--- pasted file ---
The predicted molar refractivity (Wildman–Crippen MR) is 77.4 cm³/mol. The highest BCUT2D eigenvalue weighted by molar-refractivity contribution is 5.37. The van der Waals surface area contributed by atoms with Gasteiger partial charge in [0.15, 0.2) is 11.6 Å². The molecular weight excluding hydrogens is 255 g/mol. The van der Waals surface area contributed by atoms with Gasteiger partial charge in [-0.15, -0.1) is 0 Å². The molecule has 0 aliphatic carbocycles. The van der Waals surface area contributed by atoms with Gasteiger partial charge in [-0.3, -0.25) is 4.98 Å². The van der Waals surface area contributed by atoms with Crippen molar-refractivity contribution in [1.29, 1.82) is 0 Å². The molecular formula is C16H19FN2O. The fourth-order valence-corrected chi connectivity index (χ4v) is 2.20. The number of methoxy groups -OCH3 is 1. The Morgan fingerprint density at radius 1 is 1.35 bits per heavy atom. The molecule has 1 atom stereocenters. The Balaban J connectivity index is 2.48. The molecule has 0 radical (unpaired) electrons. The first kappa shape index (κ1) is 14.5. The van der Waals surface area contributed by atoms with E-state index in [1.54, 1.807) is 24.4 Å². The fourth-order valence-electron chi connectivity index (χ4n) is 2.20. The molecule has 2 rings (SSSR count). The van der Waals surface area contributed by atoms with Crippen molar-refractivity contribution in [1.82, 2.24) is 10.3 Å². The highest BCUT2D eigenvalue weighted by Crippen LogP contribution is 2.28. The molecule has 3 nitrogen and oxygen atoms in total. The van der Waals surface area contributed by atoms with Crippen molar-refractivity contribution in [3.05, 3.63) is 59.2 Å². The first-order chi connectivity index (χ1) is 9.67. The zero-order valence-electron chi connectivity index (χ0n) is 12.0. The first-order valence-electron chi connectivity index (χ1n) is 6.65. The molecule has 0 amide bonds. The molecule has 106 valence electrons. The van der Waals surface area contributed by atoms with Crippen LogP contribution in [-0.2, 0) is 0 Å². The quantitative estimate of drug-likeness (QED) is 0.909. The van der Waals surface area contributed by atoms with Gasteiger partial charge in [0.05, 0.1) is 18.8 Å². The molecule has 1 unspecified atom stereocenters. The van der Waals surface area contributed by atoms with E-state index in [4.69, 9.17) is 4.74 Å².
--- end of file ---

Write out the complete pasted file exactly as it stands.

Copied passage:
The predicted molar refractivity (Wildman–Crippen MR) is 77.4 cm³/mol. The highest BCUT2D eigenvalue weighted by molar-refractivity contribution is 5.37. The van der Waals surface area contributed by atoms with Gasteiger partial charge in [0.15, 0.2) is 11.6 Å². The molecular weight excluding hydrogens is 255 g/mol. The van der Waals surface area contributed by atoms with Gasteiger partial charge in [-0.15, -0.1) is 0 Å². The molecule has 0 aliphatic carbocycles. The van der Waals surface area contributed by atoms with Gasteiger partial charge in [-0.3, -0.25) is 4.98 Å². The van der Waals surface area contributed by atoms with Crippen molar-refractivity contribution in [1.29, 1.82) is 0 Å². The molecular formula is C16H19FN2O. The fourth-order valence-corrected chi connectivity index (χ4v) is 2.20. The number of methoxy groups -OCH3 is 1. The Morgan fingerprint density at radius 1 is 1.35 bits per heavy atom. The molecule has 1 atom stereocenters. The Balaban J connectivity index is 2.48. The molecule has 0 radical (unpaired) electrons. The first kappa shape index (κ1) is 14.5. The van der Waals surface area contributed by atoms with E-state index in [1.54, 1.807) is 24.4 Å². The fourth-order valence-electron chi connectivity index (χ4n) is 2.20. The molecule has 2 rings (SSSR count). The van der Waals surface area contributed by atoms with Crippen molar-refractivity contribution in [1.82, 2.24) is 10.3 Å². The highest BCUT2D eigenvalue weighted by Crippen LogP contribution is 2.28. The molecule has 3 nitrogen and oxygen atoms in total. The van der Waals surface area contributed by atoms with Crippen molar-refractivity contribution in [3.05, 3.63) is 59.2 Å². The first-order chi connectivity index (χ1) is 9.67. The zero-order valence-electron chi connectivity index (χ0n) is 12.0. The first-order valence-electron chi connectivity index (χ1n) is 6.65. The molecule has 0 amide bonds. The molecule has 106 valence electrons. The van der Waals surface area contributed by atoms with Crippen LogP contribution in [-0.2, 0) is 0 Å². The quantitative estimate of drug-likeness (QED) is 0.909. The van der Waals surface area contributed by atoms with Gasteiger partial charge in [0.05, 0.1) is 18.8 Å². The molecule has 1 unspecified atom stereocenters. The van der Waals surface area contributed by atoms with E-state index in [4.69, 9.17) is 4.74 Å².